Vive la France!!!

The popular image of French men and women spending their time in sidewalk cafes sipping aperitifs, smoking Gauloises and watching the world go by belies the fact that the nation’s residents work the least amount of hours in the world, yet are among the most productiveAccording to a recent UBS survey, people globally work an average of 1,902 hours annually.  The work day is even longer for people in Asian and Middle Eastern cities.  By contrast, residents of Paris and Lyon have the shortest workday at 1,582 and 1,594 hours annually, respectively.

In 2010, France’s GDP totaled $2.113 trillion; that represented a 1.6 percent growth rate and a GDP per capita of $38,016.  The French achieve their high standard of living while working 16 percent fewer hours than the average person, and nearly 25 percent less than their Asian peers.  Visit France and you’ll see that their standard of living is probably significantly higher than the GDP numbers indicate.  If you divide France’s GDP per capita by actual hours worked, you’d probably learn that the French are achieving some of the highest returns on work-hours invested.

Because healthcare and education are virtually free, the French have the ability to put more emphasis on family and pleasure rather than making a profit.  Additionally, the French have 11 national holidays every year and many workers take extra time off if those holidays occur on a Tuesday or Thursday.  Then there’s France’s legendary vacation time – which can range from five to eight weeks a year.  Despite this and with an unemployment rate of 9.5 percent as of May 2011, France remains the world’s fifth largest economy.  And the French achieve all that with a 35-hour workweek, which was adopted in 1998 in an effort to create more jobs for the unemployed.  The early retirement age is 62, although most French opt to retire at 65.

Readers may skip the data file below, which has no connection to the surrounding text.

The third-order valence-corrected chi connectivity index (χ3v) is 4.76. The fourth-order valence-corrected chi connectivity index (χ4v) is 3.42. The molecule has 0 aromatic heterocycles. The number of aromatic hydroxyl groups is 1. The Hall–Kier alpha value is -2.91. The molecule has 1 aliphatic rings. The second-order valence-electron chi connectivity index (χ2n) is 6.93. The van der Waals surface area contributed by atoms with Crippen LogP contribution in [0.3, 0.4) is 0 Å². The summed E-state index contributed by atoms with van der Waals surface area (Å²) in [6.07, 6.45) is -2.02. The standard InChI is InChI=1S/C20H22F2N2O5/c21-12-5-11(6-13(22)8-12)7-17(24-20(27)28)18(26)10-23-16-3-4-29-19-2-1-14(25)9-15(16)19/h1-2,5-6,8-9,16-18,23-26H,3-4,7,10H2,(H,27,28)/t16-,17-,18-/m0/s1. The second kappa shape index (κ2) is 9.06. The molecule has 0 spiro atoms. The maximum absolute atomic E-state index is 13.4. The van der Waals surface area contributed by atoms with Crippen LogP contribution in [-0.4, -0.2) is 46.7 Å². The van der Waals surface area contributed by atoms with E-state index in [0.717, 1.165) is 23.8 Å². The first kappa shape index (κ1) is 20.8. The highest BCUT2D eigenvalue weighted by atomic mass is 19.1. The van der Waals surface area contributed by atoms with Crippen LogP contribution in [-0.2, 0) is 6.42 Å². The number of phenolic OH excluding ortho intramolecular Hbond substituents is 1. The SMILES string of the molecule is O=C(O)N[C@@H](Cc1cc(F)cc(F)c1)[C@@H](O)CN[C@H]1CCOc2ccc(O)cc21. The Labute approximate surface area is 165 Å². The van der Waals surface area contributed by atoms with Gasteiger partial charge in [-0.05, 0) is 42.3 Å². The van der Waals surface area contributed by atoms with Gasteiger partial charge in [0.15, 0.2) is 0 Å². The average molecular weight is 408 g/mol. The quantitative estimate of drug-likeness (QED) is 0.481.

France scores among the top 10 in International Living magazine’s “Best Quality of Life” survey.  According to the article on the results of the 2011 survey, “Still, it can be useful to step back and see how each nation fares relative to others when we do consider these categories.  To come out ahead, a country must be an all-around good pick, not just a standout in one area or two. And that explains why the top finishers are developed nations like the U.S. and the rest of our top 10 — New Zealand, Malta, France, Monaco, Belgium, Japan, United Kingdom, Austria, and Germany.  None is among the most affordable nations on the planet.  But they all offer other benefits.  These nations are home to plenty of expats who are thrilled with life in their chosen havens.”

Writing on, Nobel Prize-winning economist Paul Krugman says that “It’s true that French GDP per capita (output divided by the number of people in the nation), for example, is only about three-quarters of the American level, when adjusted for purchasing power.  But when you look closely at that number, the story is certainly more complex than many people think.  Let’s look at data released by the Bureau of Labor Statistics in the United States — at data on France in particular, since that’s the country Americans have strong feelings about, right?  I’m going to focus on the data from 2008, not 2009.  In 2009, businesses in the United States laid off a lot of workers, while European firms did not.  That produced a divergence in productivity that had more to do with short-run business cycle events than with fundamental trends.  Data from 2008 allows for a better sense of the underlying differences.  GDP, per capita, per person, France produces 73 percent of what the United States produces in a year.  GDP per hour worked: A French worker produces about 99 percent of what an American worker produces in one hour.  Number of workers: For every 100 workers in the United States, France has about 84 workers.  Hours per worker: For every 100 hours an American works, a French person works about 88.  So French workers are roughly as productive as American workers.”

At present, France is the fastest growing economy in the European Union.  According to Ken Hurst of Works Management, “New productivity data published today (4 February) highlights a further rise in labor productivity across the European Union, thereby extending the current period of improvement to 21 months.  Furthermore, the pace of increase accelerated since December to a five-month high and put France in first place in the growth league.  Broken down by nation, the latest data highlighted gains across the EU’s four largest economies, the strongest of which was recorded in France – where output per employee rose at the strongest pace since last July.  Marked gains were recorded in both the manufacturing and service sectors.”